Monroe Consulting, Bangkok Entrepreneurs


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"How to recruit like the professionals…. But without the costs!" by John Tolmie, Monroe Consulting at Bangkok Entrepreneurs, July 2012

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Monroe Consulting, Bangkok Entrepreneurs

  1. 1. How to recruit like the professionals…but withoutthe costsMonroe Consulting Group
  2. 2. Monroe Overview Specialist executive recruitment company Established in 1998 Over 12 years in Southeast Asia Mid to Senior level appointments Thailand focus on Manufacturing, Consumer Goods, Logistics, I.T & Technology, Oil & Gas and Banking & Finance 2012 – PWC, Groupon, Beiersdorf, Standard Chartered, DHL, Macquarie Securities, Philip Morris, UOB, Diageo, Fonterra. Experts in executive recruitment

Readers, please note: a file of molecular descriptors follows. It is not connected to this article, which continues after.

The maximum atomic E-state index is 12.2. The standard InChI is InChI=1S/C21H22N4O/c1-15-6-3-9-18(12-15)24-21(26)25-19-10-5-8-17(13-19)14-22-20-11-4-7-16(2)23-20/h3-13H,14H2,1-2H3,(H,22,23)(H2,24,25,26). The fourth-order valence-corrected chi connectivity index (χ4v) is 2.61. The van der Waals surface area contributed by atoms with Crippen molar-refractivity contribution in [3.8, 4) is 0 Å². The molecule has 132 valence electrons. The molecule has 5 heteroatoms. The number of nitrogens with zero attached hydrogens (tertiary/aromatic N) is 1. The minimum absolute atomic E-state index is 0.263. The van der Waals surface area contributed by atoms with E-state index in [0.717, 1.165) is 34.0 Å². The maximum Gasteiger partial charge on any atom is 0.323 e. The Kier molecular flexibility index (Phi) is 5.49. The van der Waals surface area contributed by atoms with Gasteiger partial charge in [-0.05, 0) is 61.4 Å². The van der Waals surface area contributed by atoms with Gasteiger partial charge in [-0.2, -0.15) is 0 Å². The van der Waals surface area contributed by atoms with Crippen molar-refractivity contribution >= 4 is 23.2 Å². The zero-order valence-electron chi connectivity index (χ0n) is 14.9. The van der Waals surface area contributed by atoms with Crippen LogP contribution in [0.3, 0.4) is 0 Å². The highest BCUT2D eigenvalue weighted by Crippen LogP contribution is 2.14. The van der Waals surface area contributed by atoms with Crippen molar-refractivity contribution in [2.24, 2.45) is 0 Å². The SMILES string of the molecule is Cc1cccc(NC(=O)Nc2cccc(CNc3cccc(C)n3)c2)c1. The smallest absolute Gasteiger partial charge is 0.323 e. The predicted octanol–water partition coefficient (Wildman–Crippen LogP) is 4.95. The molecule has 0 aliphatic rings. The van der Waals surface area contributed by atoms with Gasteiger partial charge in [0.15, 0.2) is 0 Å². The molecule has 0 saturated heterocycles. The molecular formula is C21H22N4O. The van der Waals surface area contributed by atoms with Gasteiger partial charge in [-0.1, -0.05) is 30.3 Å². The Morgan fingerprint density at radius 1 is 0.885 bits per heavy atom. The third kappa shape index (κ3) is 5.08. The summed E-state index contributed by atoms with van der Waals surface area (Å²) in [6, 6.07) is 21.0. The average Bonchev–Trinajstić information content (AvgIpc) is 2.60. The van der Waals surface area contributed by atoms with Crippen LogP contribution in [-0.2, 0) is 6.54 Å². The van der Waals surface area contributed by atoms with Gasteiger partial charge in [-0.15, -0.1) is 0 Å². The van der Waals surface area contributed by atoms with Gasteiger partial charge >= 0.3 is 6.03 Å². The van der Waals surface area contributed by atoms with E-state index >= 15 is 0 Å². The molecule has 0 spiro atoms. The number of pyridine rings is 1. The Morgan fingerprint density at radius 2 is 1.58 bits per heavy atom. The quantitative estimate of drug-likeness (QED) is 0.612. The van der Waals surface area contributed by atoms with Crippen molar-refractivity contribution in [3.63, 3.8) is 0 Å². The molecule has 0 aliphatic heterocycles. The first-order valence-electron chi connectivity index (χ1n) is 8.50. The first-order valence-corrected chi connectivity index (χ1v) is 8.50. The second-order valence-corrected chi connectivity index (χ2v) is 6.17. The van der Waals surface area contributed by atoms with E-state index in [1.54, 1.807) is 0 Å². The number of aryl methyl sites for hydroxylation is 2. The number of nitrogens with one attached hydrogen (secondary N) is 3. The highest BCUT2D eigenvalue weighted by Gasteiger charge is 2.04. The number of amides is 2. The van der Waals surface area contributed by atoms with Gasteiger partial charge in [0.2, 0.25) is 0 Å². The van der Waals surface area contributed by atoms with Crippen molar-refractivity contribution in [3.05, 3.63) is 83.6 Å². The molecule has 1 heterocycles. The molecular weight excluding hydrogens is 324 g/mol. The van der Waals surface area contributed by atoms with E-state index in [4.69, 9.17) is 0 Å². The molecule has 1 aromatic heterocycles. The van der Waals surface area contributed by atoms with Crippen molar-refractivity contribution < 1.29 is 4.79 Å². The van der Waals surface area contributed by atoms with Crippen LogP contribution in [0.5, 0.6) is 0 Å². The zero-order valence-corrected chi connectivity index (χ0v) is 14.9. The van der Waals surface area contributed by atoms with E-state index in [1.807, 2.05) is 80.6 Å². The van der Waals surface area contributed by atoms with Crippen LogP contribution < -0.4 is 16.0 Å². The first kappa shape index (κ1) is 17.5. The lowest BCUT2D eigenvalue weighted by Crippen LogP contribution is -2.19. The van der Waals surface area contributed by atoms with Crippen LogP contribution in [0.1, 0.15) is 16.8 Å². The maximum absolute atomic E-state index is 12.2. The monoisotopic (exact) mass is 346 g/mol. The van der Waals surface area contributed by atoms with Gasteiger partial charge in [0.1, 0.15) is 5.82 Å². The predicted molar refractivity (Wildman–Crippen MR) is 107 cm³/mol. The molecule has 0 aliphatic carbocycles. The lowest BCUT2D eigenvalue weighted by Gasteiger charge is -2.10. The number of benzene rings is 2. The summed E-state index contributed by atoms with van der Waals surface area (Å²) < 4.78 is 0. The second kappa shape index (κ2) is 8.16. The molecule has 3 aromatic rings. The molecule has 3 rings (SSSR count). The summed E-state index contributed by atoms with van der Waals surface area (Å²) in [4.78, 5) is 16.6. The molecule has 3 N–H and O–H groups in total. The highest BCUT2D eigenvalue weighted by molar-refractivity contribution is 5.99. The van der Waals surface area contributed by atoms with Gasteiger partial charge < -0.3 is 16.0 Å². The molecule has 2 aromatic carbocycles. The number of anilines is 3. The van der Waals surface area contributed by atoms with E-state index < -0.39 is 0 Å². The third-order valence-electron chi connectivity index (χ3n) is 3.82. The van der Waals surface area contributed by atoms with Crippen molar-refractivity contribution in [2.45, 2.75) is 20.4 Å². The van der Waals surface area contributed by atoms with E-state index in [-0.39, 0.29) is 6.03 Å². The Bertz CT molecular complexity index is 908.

3. 3. Recruit like the pros…..without the cost • For any business, recruitment costs through an agency can be prohibitively expensive with most agencies charging between 15% and 35% of candidates yearly remuneration. On a salary of 70,000 baht per month, this could be a fee of as much as 200,000 baht. • However, before you start, work out the actual & the hidden costs of recruiting. • Actual costs; advertising costs - Job boards, Bangkok Post/Nation, Jobs DB etc. • Hidden costs; the time it takes you (or your employee) to handle the recruitment campaign by working out a per hour cost. Eg. 200k salary p/m = 1250 p/h • Time can vary dramatically but on average , if you add all the hours together to handle applications, rejections, interviews and the likes, it will take about 2 weeks – what is the practical costs of this? (1250 X 80 hours = 100K). • Also, if you are doing the recruitment, what are you not doing? Time spent on recruitment is time not spent on sales, operations, marketing etc. • Check list – right people/right recruiting skills? Market perception? Competitive? • Not everyone is suited to recruitment - If you don’t have the patience, sales ability or “attract ability” to do the job, are you doing more harm than good?